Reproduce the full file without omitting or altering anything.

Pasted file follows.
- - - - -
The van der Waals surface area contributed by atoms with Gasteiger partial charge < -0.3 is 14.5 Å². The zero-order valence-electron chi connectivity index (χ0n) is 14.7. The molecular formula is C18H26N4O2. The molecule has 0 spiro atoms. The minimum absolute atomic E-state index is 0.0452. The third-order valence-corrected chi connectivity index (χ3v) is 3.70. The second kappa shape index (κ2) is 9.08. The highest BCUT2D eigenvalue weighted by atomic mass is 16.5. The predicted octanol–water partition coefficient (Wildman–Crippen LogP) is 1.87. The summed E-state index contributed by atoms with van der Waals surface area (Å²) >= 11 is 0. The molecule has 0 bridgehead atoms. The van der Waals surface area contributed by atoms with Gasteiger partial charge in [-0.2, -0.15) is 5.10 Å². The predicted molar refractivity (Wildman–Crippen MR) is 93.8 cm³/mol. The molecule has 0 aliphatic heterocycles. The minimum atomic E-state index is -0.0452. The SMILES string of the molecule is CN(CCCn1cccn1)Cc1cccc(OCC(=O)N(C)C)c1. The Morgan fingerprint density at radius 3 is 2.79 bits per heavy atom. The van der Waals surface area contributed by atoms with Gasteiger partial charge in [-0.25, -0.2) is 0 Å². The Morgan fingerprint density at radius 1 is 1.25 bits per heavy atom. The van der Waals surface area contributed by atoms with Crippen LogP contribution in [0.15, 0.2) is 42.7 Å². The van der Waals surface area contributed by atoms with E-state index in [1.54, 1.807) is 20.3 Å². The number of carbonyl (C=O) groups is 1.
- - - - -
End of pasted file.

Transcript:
The van der Waals surface area contributed by atoms with Gasteiger partial charge < -0.3 is 14.5 Å². The zero-order valence-electron chi connectivity index (χ0n) is 14.7. The molecular formula is C18H26N4O2. The molecule has 0 spiro atoms. The minimum absolute atomic E-state index is 0.0452. The third-order valence-corrected chi connectivity index (χ3v) is 3.70. The second kappa shape index (κ2) is 9.08. The highest BCUT2D eigenvalue weighted by atomic mass is 16.5. The predicted octanol–water partition coefficient (Wildman–Crippen LogP) is 1.87. The summed E-state index contributed by atoms with van der Waals surface area (Å²) >= 11 is 0. The molecule has 0 bridgehead atoms. The van der Waals surface area contributed by atoms with Gasteiger partial charge in [-0.2, -0.15) is 5.10 Å². The predicted molar refractivity (Wildman–Crippen MR) is 93.8 cm³/mol. The molecule has 0 aliphatic heterocycles. The minimum atomic E-state index is -0.0452. The SMILES string of the molecule is CN(CCCn1cccn1)Cc1cccc(OCC(=O)N(C)C)c1. The Morgan fingerprint density at radius 3 is 2.79 bits per heavy atom. The van der Waals surface area contributed by atoms with Gasteiger partial charge in [-0.25, -0.2) is 0 Å². The Morgan fingerprint density at radius 1 is 1.25 bits per heavy atom. The van der Waals surface area contributed by atoms with Crippen LogP contribution in [0.15, 0.2) is 42.7 Å². The van der Waals surface area contributed by atoms with E-state index in [1.54, 1.807) is 20.3 Å². The number of carbonyl (C=O) groups is 1.